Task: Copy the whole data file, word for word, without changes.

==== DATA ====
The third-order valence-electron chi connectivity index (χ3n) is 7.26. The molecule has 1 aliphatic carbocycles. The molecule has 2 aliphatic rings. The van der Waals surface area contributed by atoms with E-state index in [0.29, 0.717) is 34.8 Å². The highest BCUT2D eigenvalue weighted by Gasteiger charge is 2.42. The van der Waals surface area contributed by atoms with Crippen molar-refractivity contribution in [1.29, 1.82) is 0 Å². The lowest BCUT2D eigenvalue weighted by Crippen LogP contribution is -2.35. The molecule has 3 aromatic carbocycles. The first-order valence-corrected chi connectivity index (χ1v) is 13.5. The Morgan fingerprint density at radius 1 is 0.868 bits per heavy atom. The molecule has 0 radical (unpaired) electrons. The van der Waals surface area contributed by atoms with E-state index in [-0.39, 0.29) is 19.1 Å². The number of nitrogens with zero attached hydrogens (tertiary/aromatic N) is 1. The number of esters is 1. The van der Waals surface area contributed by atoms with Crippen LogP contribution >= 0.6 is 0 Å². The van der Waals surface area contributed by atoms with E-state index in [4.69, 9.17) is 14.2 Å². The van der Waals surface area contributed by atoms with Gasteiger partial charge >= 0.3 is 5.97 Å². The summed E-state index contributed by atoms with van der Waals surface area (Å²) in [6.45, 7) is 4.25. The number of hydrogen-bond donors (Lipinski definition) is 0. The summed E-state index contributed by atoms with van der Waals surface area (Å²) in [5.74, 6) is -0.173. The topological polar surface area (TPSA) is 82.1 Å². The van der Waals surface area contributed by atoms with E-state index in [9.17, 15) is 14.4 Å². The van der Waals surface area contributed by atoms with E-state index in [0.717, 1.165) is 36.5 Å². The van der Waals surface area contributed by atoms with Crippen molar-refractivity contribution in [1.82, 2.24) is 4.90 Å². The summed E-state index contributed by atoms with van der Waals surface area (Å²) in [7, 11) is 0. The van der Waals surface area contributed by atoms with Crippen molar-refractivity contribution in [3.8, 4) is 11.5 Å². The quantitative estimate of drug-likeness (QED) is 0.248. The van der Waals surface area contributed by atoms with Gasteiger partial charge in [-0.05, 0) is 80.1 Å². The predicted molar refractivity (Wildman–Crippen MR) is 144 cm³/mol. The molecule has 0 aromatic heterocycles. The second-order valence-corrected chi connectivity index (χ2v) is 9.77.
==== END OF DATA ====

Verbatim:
The third-order valence-electron chi connectivity index (χ3n) is 7.26. The molecule has 1 aliphatic carbocycles. The molecule has 2 aliphatic rings. The van der Waals surface area contributed by atoms with E-state index in [0.29, 0.717) is 34.8 Å². The highest BCUT2D eigenvalue weighted by Gasteiger charge is 2.42. The van der Waals surface area contributed by atoms with Crippen molar-refractivity contribution in [1.29, 1.82) is 0 Å². The lowest BCUT2D eigenvalue weighted by Crippen LogP contribution is -2.35. The molecule has 3 aromatic carbocycles. The first-order valence-corrected chi connectivity index (χ1v) is 13.5. The Morgan fingerprint density at radius 1 is 0.868 bits per heavy atom. The molecule has 0 radical (unpaired) electrons. The van der Waals surface area contributed by atoms with E-state index in [-0.39, 0.29) is 19.1 Å². The number of nitrogens with zero attached hydrogens (tertiary/aromatic N) is 1. The number of esters is 1. The van der Waals surface area contributed by atoms with Crippen LogP contribution >= 0.6 is 0 Å². The van der Waals surface area contributed by atoms with E-state index in [4.69, 9.17) is 14.2 Å². The van der Waals surface area contributed by atoms with Gasteiger partial charge >= 0.3 is 5.97 Å². The summed E-state index contributed by atoms with van der Waals surface area (Å²) in [6.45, 7) is 4.25. The number of hydrogen-bond donors (Lipinski definition) is 0. The summed E-state index contributed by atoms with van der Waals surface area (Å²) in [5.74, 6) is -0.173. The topological polar surface area (TPSA) is 82.1 Å². The van der Waals surface area contributed by atoms with E-state index in [9.17, 15) is 14.4 Å². The van der Waals surface area contributed by atoms with E-state index in [0.717, 1.165) is 36.5 Å². The van der Waals surface area contributed by atoms with Crippen molar-refractivity contribution in [1.82, 2.24) is 4.90 Å². The summed E-state index contributed by atoms with van der Waals surface area (Å²) in [7, 11) is 0. The van der Waals surface area contributed by atoms with Crippen molar-refractivity contribution in [3.8, 4) is 11.5 Å². The quantitative estimate of drug-likeness (QED) is 0.248. The van der Waals surface area contributed by atoms with Gasteiger partial charge in [-0.05, 0) is 80.1 Å². The predicted molar refractivity (Wildman–Crippen MR) is 144 cm³/mol. The molecule has 0 aromatic heterocycles. The second-order valence-corrected chi connectivity index (χ2v) is 9.77.